Crack­ing the Code: Nu­tri­tion La­bels

Un­der­stand­ing these 8 key val­ues will change the way you shop.

Muscle & Performance - - Contents - By Jill Schild­house

Ever no­tice that one per­son at the gro­cery store who’s in­tently read­ing the back of each can, box and pack­age be­fore de­cid­ing whether to place it in the cart or shove it back on the shelf with a hint of re­pul­sion? That, my friends, is some­one who has un­locked one of the great mys­ter­ies of life: how to de­ci­pher a nu­tri­tion la­bel.

“Food la­bels are hard to un­der­stand be­cause there is a lot of in­for­ma­tion on them,” says Jen­nifer Christ­man, RDN, LDN, clin­i­cal nu­tri­tion di­rec­tor at Med­i­fast. “How­ever, the la­bel only gives the in­for­ma­tion, but does not tell the con­sumer how to in­ter­pret it. The in­for­ma­tion is there, but if you don’t know what you are look­ing at, it’s worth­less.”

Fear not — we’ve got your crash course in nu­tri­tion la­bels 101 right here. Sure, your next food shop­ping out­ing might take a bit longer than usual, but soon it will be­come sec­ond na­ture.

Serv­ing size. ϐ ex­am­ine when com­par­ing two items. Is this a serv­ing size you would typ­i­cally con­sume? If the serv­ing sizes are the same on the two dif­fer­ent prod­ucts, next you can com­pare nu­tri­ents. Are calo­ries lower in one ver­sus the other? “If you are com­par­ing spaghetti sauce, for in­stance, I would look at sugar and sodium con­tent and choose the lower of the two,” says Christ­man. “If you are look­ing at cook­ies, I may choose the lower calo­rie and fat cook­ies for the same serv­ing size. And if you are com­par­ing two yo­gurts, you may want to choose yo­gurt with less added sugar, but higher in cal­cium.”

Daily Value. Be­ware of the tricky DV num­bers — they rep­re­sent the per­cent­age for var­i­ous nu­tri­ents in a serv­ing of the food, based on a 2,000-calo­ries-a-day diet. Since in­di­vid­u­als re­quire dif­fer­ent calo­rie lev­els, Daily Value per­cent­ages may be hard to in­ter­pret if one prod­uct has a vastly higher or lower calo­rie count per serv­ing. You’ll need to do some math to ϐ your usual or de­sired caloric in­take.

Low-fat or re­duced fat. These words, while great mar­ket­ing gim­micks on foods like cook­ies and peanut but­ter, should im­me­di­ately raise ϐ ȋ you can dou­ble your con­sump­tion). “These food items may be lower in fat; how­ever, they end up be­ing higher in added sugar,” says Christ­man. “The new food la­bels set to launch in 2018 will help to ad­dress some of this con­fu­sion by chang­ing serv­ing sizes and ad­dress­ing added sug­ars.”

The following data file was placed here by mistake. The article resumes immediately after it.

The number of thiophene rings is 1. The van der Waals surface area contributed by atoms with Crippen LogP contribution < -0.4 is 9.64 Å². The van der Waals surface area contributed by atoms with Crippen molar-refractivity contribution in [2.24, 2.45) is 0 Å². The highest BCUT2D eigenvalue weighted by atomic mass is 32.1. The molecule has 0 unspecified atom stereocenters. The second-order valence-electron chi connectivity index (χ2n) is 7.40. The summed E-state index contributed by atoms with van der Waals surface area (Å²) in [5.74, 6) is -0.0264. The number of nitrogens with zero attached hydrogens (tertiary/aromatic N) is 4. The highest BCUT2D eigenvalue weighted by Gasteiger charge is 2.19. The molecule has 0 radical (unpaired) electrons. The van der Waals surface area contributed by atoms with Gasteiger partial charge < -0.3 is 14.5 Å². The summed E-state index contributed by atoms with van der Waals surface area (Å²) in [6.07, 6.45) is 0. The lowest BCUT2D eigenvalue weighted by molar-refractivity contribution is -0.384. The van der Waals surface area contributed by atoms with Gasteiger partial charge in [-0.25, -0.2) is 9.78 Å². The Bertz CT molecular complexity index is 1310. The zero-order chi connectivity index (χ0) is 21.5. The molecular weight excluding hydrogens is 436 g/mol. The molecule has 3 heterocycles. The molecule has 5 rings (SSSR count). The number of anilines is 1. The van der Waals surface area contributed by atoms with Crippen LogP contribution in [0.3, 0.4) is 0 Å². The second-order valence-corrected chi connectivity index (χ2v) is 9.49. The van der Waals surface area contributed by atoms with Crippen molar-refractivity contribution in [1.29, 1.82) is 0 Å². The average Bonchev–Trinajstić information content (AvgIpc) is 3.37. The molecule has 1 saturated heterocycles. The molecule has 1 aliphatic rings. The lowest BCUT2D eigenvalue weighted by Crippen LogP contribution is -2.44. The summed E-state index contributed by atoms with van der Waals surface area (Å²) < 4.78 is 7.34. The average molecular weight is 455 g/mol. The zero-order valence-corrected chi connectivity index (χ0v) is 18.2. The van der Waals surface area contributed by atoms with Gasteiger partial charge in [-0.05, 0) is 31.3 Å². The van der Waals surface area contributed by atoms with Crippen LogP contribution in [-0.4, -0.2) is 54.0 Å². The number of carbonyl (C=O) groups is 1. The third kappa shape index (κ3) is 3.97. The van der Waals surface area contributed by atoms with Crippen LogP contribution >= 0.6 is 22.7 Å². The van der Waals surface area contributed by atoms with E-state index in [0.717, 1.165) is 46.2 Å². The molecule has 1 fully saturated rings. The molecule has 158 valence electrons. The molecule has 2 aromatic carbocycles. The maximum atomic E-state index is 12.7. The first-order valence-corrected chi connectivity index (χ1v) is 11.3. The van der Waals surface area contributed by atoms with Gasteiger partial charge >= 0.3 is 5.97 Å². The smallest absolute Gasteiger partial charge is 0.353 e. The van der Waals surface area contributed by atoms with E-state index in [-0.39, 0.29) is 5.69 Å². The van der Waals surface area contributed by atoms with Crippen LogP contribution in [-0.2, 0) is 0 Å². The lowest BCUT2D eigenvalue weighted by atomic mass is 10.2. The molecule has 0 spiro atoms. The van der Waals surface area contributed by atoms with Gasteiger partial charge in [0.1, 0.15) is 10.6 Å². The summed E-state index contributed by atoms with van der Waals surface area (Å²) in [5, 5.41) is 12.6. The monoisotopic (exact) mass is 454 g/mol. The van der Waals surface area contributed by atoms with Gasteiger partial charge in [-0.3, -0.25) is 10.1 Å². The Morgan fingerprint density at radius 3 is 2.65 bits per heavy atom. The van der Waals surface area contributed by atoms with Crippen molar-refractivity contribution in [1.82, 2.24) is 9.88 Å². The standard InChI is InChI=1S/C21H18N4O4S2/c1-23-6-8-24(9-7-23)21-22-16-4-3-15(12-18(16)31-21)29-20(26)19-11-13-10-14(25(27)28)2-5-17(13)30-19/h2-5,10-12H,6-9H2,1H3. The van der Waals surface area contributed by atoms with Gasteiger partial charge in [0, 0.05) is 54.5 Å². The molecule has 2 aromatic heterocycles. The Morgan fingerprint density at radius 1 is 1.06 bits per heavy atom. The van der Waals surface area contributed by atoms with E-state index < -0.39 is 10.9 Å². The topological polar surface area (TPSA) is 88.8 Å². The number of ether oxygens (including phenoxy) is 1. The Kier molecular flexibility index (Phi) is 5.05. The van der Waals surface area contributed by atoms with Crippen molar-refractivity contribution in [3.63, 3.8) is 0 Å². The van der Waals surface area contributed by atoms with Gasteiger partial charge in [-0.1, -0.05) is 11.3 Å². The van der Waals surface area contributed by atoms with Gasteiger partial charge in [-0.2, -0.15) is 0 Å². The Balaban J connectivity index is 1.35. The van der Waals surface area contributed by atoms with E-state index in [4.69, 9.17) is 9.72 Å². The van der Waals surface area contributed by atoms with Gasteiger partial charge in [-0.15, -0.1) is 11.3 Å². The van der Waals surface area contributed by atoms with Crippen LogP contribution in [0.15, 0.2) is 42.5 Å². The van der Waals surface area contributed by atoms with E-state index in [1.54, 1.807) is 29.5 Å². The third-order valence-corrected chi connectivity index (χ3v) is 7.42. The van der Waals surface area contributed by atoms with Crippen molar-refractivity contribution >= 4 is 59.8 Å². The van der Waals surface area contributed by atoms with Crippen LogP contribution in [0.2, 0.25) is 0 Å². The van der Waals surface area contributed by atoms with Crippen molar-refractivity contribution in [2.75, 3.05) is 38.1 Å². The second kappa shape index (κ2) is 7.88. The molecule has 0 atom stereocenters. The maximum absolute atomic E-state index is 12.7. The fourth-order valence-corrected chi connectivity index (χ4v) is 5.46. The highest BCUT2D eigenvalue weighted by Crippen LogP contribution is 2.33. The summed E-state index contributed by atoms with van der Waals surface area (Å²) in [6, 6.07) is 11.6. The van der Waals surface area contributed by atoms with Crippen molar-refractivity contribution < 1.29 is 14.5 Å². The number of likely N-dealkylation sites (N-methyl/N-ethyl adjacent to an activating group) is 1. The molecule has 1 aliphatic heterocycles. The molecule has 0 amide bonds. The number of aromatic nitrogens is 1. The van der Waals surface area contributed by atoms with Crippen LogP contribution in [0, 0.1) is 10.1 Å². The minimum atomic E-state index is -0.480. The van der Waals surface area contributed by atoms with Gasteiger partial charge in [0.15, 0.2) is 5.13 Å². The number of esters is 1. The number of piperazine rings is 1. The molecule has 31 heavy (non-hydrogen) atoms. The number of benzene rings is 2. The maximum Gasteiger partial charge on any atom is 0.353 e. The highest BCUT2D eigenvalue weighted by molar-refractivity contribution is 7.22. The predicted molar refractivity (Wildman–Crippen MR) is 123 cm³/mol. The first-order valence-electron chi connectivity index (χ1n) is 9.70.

To­tal fat grams. While it’s im­por­tant to look at to­tal fat grams, Christ­man is less con­cerned about heart-healthy mono- and poly-un­sat­u­rated fats, than sat­u­rated fats, which can raise LDL ȋ ȍ Ǥ

Sugar. Beyond the nu­tri­tion la­bel, take a closer look at the listed in­gre­di­ents to avoid high amounts of added sugar. Typ­i­cally foods that end in “ose,” like fruc­tose, dex­trose, mal­tose and su­crose, are syn­onyms and con­trib­ute to added sugar.

Salt. Avoid ex­cess sodium added to foods. Hid­den sources of sodium in­clude bak­ing soda, bak­ing pow ǡ ȋ Ȍǡ dis­odium phos­phate or salt. If you’re fo­cus­ing on lim­it­ing sodium in your daily in­take, look for foods with a daily value of 5 per­cent or less per serv­ing. Higher sodium foods will be 20 per­cent or more.

Car­bo­hy­drates. This in­cludes all sug ϐ ǡ Ǧϐ Ǥ - ple, when pur­chas­ing bread, look for bread made from whole grains with 3 ϐ Ǥ

Po­si­tion­ing mat­ters. When look­ing at in­gre­di­ent lists, items ap­pear­ing ϐ * Ǥ ǡ when eat­ing whole foods, this isn’t as much of an is­sue. But, when con­sum­ing more pro­cessed or pack­aged foods take a closer look at the in­gre­di­ent list.

ϐ ǡ sugar or sources of sodium listed ϐ Ǥ

Learn how to de­ci­pher food la­bels to make health­ier choices.

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